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Series Part IV, I: Correspondence, 1953-1958

Call Number: MS 628, Series Part IV, I

Scope and Contents

Part IV, Series I. is arranged alphabetically by name of the correspondent. The researcher will find this correspondence particularly full and candid, including exchanges with American and foreign government officials as well as with American and Indian friends and "fans". Since there are literally hundreds of correspondents listed in the register that follows, it is useful here to describe the correspondence by the subjects of Bowles' concern during this period.

For a good overview of Bowles' activities during this period, one should consult the Jean Joyce correspondence. Since Joyce, a long time associate, was in India at the time, the correspondence is particularly detailed and frank. Bowles also had a particularly close relationship with several staff members and friends who helped him with almost every phase of his work and who advised him on important decisions. These include: Abraham Chayes, Harris Wofford, James C. Thomson, Jr., Thomas L. Hughes, Edward Logue, Douglas Bennet, Sr., and James G. Rogers, Jr.

For correspondence on the Democratic party one should consult the folders of party leaders such as Hubert Humphrey, Mike Mansfield, and Lyndon Johnson as well as the folders for the Democratic National Committee and the Committee's advisory council on which Bowles served. For the Stevenson campaign in particular, see correspondence with: Dean Acheson, Archibald Alexander, Harry Ashmore, William Blair, Jr., Benjamin Cohen, Thomas, Finletter, Averell Harriman, Newton Minnow, Paul Nitze, Eugene Rostow, Walt Rostow, Arthur Schlesinger, Jr., Adlai Stevenson, Willard Wirtz, and Wilson Wyatt.

Leigh Dannenberg's correspondence provides an overview of the Connecticut political situation in 1954, 1956, and 1958. The correspondence of John Bailey, the Connecticut Democratic State Central Committee and Thomas, Dodd is fairly limited. But for the campaign of 1958, there is much in the correspondence with William Benton, Richard Lee, John Golden, Mitchell Sviridoff, Eugene Rostow, Philip Coombs, and others. For organizers of Bowles' own campaign, see correspondence with Johan Smertenko, Ken Wynne, Harry Howroyd, Eric Stevenson, Robert Sussler, Peter Jones and the National Committee for an Effective Congress, as well as the friends and aides listed above.

Other correspondence of particular interest includes that with Frances Williams on civil rights, James Patton and G. Mennen Williams on national politics and domestic issues, Stanislas Ostrorog on Asian affairs, and with the Rockefeller Brothers Fund on their ambitious project to define the "national purpose."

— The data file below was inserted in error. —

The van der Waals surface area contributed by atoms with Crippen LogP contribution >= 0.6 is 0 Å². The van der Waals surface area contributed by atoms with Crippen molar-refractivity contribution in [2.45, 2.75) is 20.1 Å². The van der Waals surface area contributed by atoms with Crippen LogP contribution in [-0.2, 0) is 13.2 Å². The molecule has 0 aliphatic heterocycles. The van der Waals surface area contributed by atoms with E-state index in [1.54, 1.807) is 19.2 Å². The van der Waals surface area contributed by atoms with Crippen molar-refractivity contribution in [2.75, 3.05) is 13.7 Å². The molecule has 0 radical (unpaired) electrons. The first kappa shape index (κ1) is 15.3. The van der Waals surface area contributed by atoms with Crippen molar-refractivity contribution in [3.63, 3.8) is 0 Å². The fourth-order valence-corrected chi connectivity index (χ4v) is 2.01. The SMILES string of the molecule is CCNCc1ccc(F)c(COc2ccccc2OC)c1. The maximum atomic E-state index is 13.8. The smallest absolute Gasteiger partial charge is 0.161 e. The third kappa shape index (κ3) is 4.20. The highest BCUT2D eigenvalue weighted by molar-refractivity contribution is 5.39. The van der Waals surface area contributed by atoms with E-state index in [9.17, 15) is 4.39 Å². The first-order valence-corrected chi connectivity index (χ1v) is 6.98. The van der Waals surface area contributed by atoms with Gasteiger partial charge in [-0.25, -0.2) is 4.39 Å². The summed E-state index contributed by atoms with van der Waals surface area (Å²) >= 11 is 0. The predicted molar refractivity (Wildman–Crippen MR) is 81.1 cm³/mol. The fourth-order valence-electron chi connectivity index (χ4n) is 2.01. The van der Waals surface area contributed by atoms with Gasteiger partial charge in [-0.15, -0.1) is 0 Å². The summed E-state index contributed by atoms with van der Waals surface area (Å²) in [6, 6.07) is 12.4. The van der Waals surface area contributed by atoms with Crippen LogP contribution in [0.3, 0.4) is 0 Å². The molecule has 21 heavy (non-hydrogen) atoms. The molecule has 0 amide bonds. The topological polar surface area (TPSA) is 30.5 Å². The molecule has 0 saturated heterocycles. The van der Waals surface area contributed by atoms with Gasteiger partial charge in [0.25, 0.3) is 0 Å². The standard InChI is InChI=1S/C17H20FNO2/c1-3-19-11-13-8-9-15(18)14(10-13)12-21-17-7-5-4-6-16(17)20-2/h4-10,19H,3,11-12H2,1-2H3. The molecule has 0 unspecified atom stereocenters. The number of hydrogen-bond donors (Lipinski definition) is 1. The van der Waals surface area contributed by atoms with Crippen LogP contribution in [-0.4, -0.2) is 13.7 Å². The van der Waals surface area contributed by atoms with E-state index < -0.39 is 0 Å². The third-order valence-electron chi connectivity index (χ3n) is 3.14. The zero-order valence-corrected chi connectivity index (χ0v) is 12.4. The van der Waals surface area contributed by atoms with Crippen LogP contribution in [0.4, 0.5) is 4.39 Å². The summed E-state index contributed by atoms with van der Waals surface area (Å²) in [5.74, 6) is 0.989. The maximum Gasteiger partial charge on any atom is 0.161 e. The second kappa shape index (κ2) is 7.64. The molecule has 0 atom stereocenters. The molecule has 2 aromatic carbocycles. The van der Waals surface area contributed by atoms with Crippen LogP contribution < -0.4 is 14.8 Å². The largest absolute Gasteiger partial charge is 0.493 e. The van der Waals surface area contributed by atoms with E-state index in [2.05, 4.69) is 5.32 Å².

At the end of the correspondence is a small section labelled multiple recipient mailings. This section is composed of important memoranda and position papers which Bowles intended for more than one person. It includes papers on such topics as agricultural surpluses and Democratic foreign policy as well as letters to family and friends from his trips abroad with Mrs. Bowles.

After this section there are three folders labelled "Letters from Indian Students in the U.S., 1953." When Bowles left India he wrote letters to Indian students studying in American universities to solicit their impressions of life in the U.S., their response to American foreign policy, and their ideas on how Indo-American relations could be improved. He said that he planned to use these letters in the book he was writing, i.e. Ambassador's Report. About 50 letters were received in response. The letters contain interesting observations on American family life, racial discrimation, social life, and the Korean War as well as suggestions for bettering American understanding of Indians and the policies of the Indian government. The letters are arranged alphabetically by name of the sender. Copies of Bowles' letters to the Indian students will be found in Part III ( U.S. and International General Correspondence, folder 223, "Indian Students,").

At the very end of the correspondence there are several folders of invitations received by Bowles with his reply. These invitations are arranged alphabetically by name of institution or committee chairperson. These invitations are generally those which were declined, and thus represents only a fragment of the invitations Bowles received during this period. Many more will be found in the General Correspondence, where most invitations that were accepted, together with all correspondence concerning the planning for an event, are filed.


  • 1953-1958

Physical Description

(52 boxes)

Conditions Governing Access

From the Collection: Boxes 220-223, which contain constituent correspondence, are restricted until 2035 Jan 1.

The transcript of the oral history interview with Douglas Bennet, Jr. in Box 399b is closed until the deed of gift is secured from Bennet.

Box 408, which contains restricted personal and financial papers is closed until 2025 Jan 1.

Box 409, which contains audio tapes of oral history interviews with Bowles's associates, is not open to researchers.

Original audiotapes, videotapes, and motion picture films, as well as preservation and duplicating masters, may not be played. Researchers must consult use copies, or pay for the creation of a use copy, retained by the repository, if none exist.

Language of Materials

From the Collection: English


Part of the Manuscripts and Archives Repository

Yale University Library
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Sterling Memorial Library
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